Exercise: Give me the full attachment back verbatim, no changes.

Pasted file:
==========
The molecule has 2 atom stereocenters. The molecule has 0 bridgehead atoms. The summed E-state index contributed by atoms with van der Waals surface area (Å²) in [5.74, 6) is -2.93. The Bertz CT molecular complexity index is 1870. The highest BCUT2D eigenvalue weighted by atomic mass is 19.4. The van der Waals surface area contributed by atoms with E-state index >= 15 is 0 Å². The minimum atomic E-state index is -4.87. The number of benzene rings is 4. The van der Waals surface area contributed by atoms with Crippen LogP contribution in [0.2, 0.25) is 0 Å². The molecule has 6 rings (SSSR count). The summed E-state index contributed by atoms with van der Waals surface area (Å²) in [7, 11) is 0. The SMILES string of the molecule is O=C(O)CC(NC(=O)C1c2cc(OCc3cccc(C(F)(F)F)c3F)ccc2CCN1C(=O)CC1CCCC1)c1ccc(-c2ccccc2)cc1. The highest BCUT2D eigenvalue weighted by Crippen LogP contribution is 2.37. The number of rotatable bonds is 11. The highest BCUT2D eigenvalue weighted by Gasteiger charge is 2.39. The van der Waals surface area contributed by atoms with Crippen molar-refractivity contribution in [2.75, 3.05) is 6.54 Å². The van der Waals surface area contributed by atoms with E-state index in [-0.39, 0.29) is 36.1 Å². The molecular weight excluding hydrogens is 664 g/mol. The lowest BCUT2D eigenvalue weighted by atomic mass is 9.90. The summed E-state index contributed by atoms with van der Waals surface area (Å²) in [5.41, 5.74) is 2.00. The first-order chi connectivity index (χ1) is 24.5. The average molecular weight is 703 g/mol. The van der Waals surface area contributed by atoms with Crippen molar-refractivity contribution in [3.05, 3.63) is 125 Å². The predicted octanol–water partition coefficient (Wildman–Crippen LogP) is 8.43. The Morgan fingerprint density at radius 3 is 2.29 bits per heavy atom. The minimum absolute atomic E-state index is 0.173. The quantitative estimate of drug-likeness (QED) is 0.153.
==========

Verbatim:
The molecule has 2 atom stereocenters. The molecule has 0 bridgehead atoms. The summed E-state index contributed by atoms with van der Waals surface area (Å²) in [5.74, 6) is -2.93. The Bertz CT molecular complexity index is 1870. The highest BCUT2D eigenvalue weighted by atomic mass is 19.4. The van der Waals surface area contributed by atoms with E-state index >= 15 is 0 Å². The minimum atomic E-state index is -4.87. The number of benzene rings is 4. The van der Waals surface area contributed by atoms with Crippen LogP contribution in [0.2, 0.25) is 0 Å². The molecule has 6 rings (SSSR count). The summed E-state index contributed by atoms with van der Waals surface area (Å²) in [7, 11) is 0. The SMILES string of the molecule is O=C(O)CC(NC(=O)C1c2cc(OCc3cccc(C(F)(F)F)c3F)ccc2CCN1C(=O)CC1CCCC1)c1ccc(-c2ccccc2)cc1. The highest BCUT2D eigenvalue weighted by Crippen LogP contribution is 2.37. The number of rotatable bonds is 11. The highest BCUT2D eigenvalue weighted by Gasteiger charge is 2.39. The van der Waals surface area contributed by atoms with Crippen molar-refractivity contribution in [2.75, 3.05) is 6.54 Å². The van der Waals surface area contributed by atoms with E-state index in [-0.39, 0.29) is 36.1 Å². The molecular weight excluding hydrogens is 664 g/mol. The lowest BCUT2D eigenvalue weighted by atomic mass is 9.90. The summed E-state index contributed by atoms with van der Waals surface area (Å²) in [5.41, 5.74) is 2.00. The first-order chi connectivity index (χ1) is 24.5. The average molecular weight is 703 g/mol. The van der Waals surface area contributed by atoms with Crippen molar-refractivity contribution in [3.05, 3.63) is 125 Å². The predicted octanol–water partition coefficient (Wildman–Crippen LogP) is 8.43. The Morgan fingerprint density at radius 3 is 2.29 bits per heavy atom. The minimum absolute atomic E-state index is 0.173. The quantitative estimate of drug-likeness (QED) is 0.153.